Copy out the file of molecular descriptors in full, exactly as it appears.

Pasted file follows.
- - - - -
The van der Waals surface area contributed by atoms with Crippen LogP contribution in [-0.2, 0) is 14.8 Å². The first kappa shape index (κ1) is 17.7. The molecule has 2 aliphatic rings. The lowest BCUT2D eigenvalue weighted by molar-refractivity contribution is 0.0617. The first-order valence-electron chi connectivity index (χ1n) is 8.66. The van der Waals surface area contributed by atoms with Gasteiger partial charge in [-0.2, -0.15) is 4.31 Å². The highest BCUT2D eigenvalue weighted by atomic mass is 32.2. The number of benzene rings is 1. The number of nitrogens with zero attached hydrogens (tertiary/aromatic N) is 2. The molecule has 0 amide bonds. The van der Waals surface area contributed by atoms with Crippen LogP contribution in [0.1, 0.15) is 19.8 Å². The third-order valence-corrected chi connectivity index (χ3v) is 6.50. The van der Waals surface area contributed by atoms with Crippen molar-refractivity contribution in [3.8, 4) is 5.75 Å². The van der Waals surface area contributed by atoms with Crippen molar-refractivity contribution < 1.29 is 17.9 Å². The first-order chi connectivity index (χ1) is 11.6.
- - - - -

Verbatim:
The van der Waals surface area contributed by atoms with Crippen LogP contribution in [-0.2, 0) is 14.8 Å². The first kappa shape index (κ1) is 17.7. The molecule has 2 aliphatic rings. The lowest BCUT2D eigenvalue weighted by molar-refractivity contribution is 0.0617. The first-order valence-electron chi connectivity index (χ1n) is 8.66. The van der Waals surface area contributed by atoms with Gasteiger partial charge in [-0.2, -0.15) is 4.31 Å². The highest BCUT2D eigenvalue weighted by atomic mass is 32.2. The number of benzene rings is 1. The number of nitrogens with zero attached hydrogens (tertiary/aromatic N) is 2. The molecule has 0 amide bonds. The van der Waals surface area contributed by atoms with Crippen LogP contribution in [0.1, 0.15) is 19.8 Å². The third-order valence-corrected chi connectivity index (χ3v) is 6.50. The van der Waals surface area contributed by atoms with Crippen molar-refractivity contribution in [3.8, 4) is 5.75 Å². The van der Waals surface area contributed by atoms with Crippen molar-refractivity contribution < 1.29 is 17.9 Å². The first-order chi connectivity index (χ1) is 11.6.